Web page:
Pearson automatically collects log data to help ensure the delivery, availability and security of this site. Log data may include technical information about how a user or visitor connected to this site, such as browser type, type of computer/device, operating system, internet service provider and IP address. We use this information for support purposes and to monitor the health of the site, identify problems, improve service, detect unauthorized access and fraudulent activity, prevent and respond to security incidents and appropriately scale computing resources.

Web Analytics

Pearson may use third party web trend analytical services, including Google Analytics, to collect visitor information, such as IP addresses, browser types, referring pages, pages visited and time spent on a particular site. While these analytical services collect and report information on an anonymous basis, they may use cookies to gather web trend information. The information gathered may enable Pearson (but not the third party web trend services) to link information with application and system log data. Pearson uses this information for system administration and to identify problems, improve service, detect unauthorized access and fraudulent activity, prevent and respond to security incidents, appropriately scale computing resources and otherwise support and deliver this site and its services.

Cookies and Related Technologies

This site uses cookies and similar technologies to personalize content, measure traffic patterns, control security, track use and access of information on this site, and provide interest-based messages and advertising. Users can manage and block the use of cookies through their browser. Disabling or blocking certain cookies may limit the functionality of this site.

Do Not Track

This site currently does not respond to Do Not Track signals.

Security


Pearson uses appropriate physical, administrative and technical security measures to protect personal information from unauthorized access, use and disclosure.

Children


This site is not directed to children under the age of 13.

Marketing


Pearson may send or direct marketing communications to users, provided that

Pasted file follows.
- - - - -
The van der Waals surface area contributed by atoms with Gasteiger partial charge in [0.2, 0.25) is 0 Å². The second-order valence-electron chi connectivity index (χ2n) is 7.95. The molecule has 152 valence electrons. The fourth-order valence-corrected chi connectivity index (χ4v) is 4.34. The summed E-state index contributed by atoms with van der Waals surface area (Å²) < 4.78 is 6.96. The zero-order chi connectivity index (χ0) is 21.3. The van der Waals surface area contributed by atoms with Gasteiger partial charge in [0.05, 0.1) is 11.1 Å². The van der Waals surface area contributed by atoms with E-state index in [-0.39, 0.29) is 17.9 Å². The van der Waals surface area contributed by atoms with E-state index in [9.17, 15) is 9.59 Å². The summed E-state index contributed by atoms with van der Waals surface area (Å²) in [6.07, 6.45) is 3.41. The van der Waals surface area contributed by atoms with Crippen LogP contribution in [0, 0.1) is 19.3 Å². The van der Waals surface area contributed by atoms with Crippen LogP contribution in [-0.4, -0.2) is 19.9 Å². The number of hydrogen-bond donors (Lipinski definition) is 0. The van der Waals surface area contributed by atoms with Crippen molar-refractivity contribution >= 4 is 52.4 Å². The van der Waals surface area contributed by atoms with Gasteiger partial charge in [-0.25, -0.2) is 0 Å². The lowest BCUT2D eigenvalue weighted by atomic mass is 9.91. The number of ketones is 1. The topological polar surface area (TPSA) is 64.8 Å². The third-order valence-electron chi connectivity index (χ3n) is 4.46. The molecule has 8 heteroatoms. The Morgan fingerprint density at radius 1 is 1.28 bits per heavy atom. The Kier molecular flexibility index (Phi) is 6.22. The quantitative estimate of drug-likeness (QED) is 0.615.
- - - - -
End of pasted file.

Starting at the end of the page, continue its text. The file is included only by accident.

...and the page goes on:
• Pearson will not use personal information collected or processed as a K-12 school service provider for the purpose of directed or targeted advertising.
  • Such marketing is consistent with applicable law and Pearson's legal obligations.
  • Pearson will not knowingly direct or send marketing communications to an individual who has expressed a preference not to receive marketing.
  • Where required by applicable law, express or implied consent to marketing exists and has not been withdrawn.

Pearson may provide personal information to a third party service provider on a restricted basis to provide marketing solely on behalf of Pearson or an affiliate or customer for whom Pearson is a service provider. Marketing preferences may be changed at any time.

Correcting/Updating Personal Information


If a user's personally identifiable information changes (such as your postal address or email address), we provide a way to correct or update that user's personal data provided to us. This can be done on the Account page. If a user no longer desires our service and desires to delete his or her account, please contact us at customer-service@informit.com and we will process the deletion of a user's account.

Choice/Opt-out


Users can always make an informed choice as to whether they should proceed with certain services offered by InformIT. If you choose to remove yourself from our mailing list(s) simply visit the following page and uncheck any communication you no longer want to receive: www.informit.com/u.aspx.